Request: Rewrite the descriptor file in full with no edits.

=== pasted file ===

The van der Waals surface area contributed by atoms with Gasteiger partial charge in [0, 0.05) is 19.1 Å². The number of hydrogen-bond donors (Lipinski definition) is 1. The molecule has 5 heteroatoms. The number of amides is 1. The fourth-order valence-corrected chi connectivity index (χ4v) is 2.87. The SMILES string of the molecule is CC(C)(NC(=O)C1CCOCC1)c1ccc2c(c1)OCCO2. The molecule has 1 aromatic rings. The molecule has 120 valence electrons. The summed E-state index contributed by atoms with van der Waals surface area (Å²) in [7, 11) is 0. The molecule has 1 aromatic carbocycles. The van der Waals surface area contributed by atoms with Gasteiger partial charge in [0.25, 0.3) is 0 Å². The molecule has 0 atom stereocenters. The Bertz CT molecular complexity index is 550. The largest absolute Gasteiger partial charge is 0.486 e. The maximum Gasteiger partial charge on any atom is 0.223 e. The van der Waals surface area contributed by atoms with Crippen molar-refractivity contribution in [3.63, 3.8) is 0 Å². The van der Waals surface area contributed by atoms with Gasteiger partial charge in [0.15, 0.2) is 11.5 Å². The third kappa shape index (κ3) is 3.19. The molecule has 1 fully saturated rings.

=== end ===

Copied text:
The van der Waals surface area contributed by atoms with Gasteiger partial charge in [0, 0.05) is 19.1 Å². The number of hydrogen-bond donors (Lipinski definition) is 1. The molecule has 5 heteroatoms. The number of amides is 1. The fourth-order valence-corrected chi connectivity index (χ4v) is 2.87. The SMILES string of the molecule is CC(C)(NC(=O)C1CCOCC1)c1ccc2c(c1)OCCO2. The molecule has 1 aromatic rings. The molecule has 120 valence electrons. The summed E-state index contributed by atoms with van der Waals surface area (Å²) in [7, 11) is 0. The molecule has 1 aromatic carbocycles. The van der Waals surface area contributed by atoms with Gasteiger partial charge in [0.25, 0.3) is 0 Å². The molecule has 0 atom stereocenters. The Bertz CT molecular complexity index is 550. The largest absolute Gasteiger partial charge is 0.486 e. The maximum Gasteiger partial charge on any atom is 0.223 e. The van der Waals surface area contributed by atoms with Crippen molar-refractivity contribution in [3.63, 3.8) is 0 Å². The van der Waals surface area contributed by atoms with Gasteiger partial charge in [0.15, 0.2) is 11.5 Å². The third kappa shape index (κ3) is 3.19. The molecule has 1 fully saturated rings.